The Louisiana National Guard is making progress in their mission to help the state recover from Hurricane Ida.
A total of 4,900 LANG Guardsmen were activated in preparation for Ida's landfall. 195 high-water vehicles, 73 rescue boats and 34 helicopters were staged to support local and state agencies in search and rescue missions, commodities distribution and route clearance.
The LANG’s 225th Engineer Brigade supported local and state officials following Ida in efforts including: flood diversion, vehicle and boat search and rescue, logistics, waterway hazard recovery, route clearance and debris cleanup.
“When a storm has passed, we need to get on the ground immediately to assess and clear routes for emergency access and for power companies to start working,” said Col. Greg St. Romain, a resident of St. Francisville, La., and commander of the 225th. “We’re doing everything from route clearance to debris clean up.”
LANG says Ida created many challenging circumstances for the engineers in the form of extensively damaged electrical equipment, flooding, downed trees and power lines and a bridge that was rendered unusable by storm surge.
"Working in the 225th during Hurricane Ida recovery has been quite the experience, especially after coming off of a deployment," said Spc. Javacia Blunt, a resident of Winnsboro, La. "It was an awesome experience to be able to work with the local officials to assist them on the road to recovery. Protecting what matters is what matters to me most."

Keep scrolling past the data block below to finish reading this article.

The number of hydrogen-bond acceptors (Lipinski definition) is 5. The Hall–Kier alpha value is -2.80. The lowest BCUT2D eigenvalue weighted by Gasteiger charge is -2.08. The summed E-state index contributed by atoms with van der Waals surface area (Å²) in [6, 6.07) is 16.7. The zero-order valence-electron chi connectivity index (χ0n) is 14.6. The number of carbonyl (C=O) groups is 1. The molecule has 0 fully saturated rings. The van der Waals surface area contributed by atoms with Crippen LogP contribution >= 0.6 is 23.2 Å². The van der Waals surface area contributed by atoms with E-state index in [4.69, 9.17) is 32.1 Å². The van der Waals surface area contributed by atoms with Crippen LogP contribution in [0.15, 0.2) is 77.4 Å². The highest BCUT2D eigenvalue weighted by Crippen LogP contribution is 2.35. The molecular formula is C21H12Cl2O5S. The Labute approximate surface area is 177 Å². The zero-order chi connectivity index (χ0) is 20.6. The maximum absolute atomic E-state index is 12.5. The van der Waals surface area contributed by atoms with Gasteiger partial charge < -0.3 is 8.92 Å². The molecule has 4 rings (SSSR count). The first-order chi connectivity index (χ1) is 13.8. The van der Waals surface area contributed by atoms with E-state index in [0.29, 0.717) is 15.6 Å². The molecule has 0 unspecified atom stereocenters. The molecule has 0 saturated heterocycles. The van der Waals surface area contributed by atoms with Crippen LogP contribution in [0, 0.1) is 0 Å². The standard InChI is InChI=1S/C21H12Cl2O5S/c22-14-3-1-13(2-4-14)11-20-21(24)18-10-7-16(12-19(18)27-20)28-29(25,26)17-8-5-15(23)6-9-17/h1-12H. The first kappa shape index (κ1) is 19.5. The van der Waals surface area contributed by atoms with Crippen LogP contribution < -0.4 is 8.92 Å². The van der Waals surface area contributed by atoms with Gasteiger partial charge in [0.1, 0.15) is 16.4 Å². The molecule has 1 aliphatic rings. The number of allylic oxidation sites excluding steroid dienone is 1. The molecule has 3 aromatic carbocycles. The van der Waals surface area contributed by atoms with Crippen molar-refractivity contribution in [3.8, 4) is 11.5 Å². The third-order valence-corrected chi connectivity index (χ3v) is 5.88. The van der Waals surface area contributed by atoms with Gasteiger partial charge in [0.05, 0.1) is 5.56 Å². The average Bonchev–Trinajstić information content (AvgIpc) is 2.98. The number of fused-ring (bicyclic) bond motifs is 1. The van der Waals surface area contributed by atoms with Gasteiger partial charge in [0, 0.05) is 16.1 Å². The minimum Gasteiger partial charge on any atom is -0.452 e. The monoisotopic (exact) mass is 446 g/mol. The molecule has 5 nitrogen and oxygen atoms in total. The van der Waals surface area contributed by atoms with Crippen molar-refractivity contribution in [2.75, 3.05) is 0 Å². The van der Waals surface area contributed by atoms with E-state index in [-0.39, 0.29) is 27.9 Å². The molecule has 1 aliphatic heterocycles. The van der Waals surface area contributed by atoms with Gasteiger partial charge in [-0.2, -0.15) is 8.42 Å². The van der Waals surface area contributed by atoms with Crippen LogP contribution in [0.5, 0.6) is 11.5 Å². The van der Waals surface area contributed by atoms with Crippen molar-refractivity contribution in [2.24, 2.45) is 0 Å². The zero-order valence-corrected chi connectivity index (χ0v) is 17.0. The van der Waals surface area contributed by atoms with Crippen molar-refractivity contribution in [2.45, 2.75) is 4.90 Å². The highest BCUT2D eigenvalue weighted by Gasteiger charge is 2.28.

So far, LANG says that the engineer brigade has cleared nearly 3,000 miles of road from mud, trees and debris and over 50,280 cubic yards of debris from 170 municipal buildings. 168 drainage canals in Lafourche and Tangipahoa parishes have also been cleared.
“Getting to see the Soldiers do their jobs and for it to be impactful has gone from something that we’re doing to train to something we’re doing with an actual purpose in mind,” said 1st Lt. Kyle Shmidt, a resident of Baton Rouge, La. and commander of the 2225th Multi-Role Bridge Company (MRBC), a unique unit under the 225th. “To see that difference in motivation and to see that end goal get accomplished is really something quite impressive.”
The MRBC, based in Marrero and Slidell, is trained to deploy the Improved Ribbon Bridge (IRB), a portable, floating bridge used for military convoys to cross waterways. According to LANG, the bridge company is currently using the IRB to temporarily replace the only bridge that connects to the Barataria community in Jean Lafitte.
“With the main bridge out in Lafitte, we have an isolated community of 400 people with no access to emergency services,” said Shmidt. “It was the beginning of a bad situation and it became critical to be able to get emergency services over to the other side.”
Before the temporary bridge was complete, the MRBC used sections of the IRB to ferry emergency response vehicles across the waterway.
LANG says that over the last three weeks, as many as 1200 vehicles have used the completed bridge in a single day.
“It’s hugely impactful. We’ve talked to some who have been so thankful because they didn’t know how they were going to get to their homes. It’s been told to me that, ‘It’s a God send that we’re here’ and that’s how we look at it,” said 1st Sgt. Johnny Hagan, senior enlisted advisor in the 2225th, a resident of Pineville, La.. “All the sweat, hot days, long days, it’s all worth it knowing that this community can get back to their homes and continue trying to rebuild their lives.”
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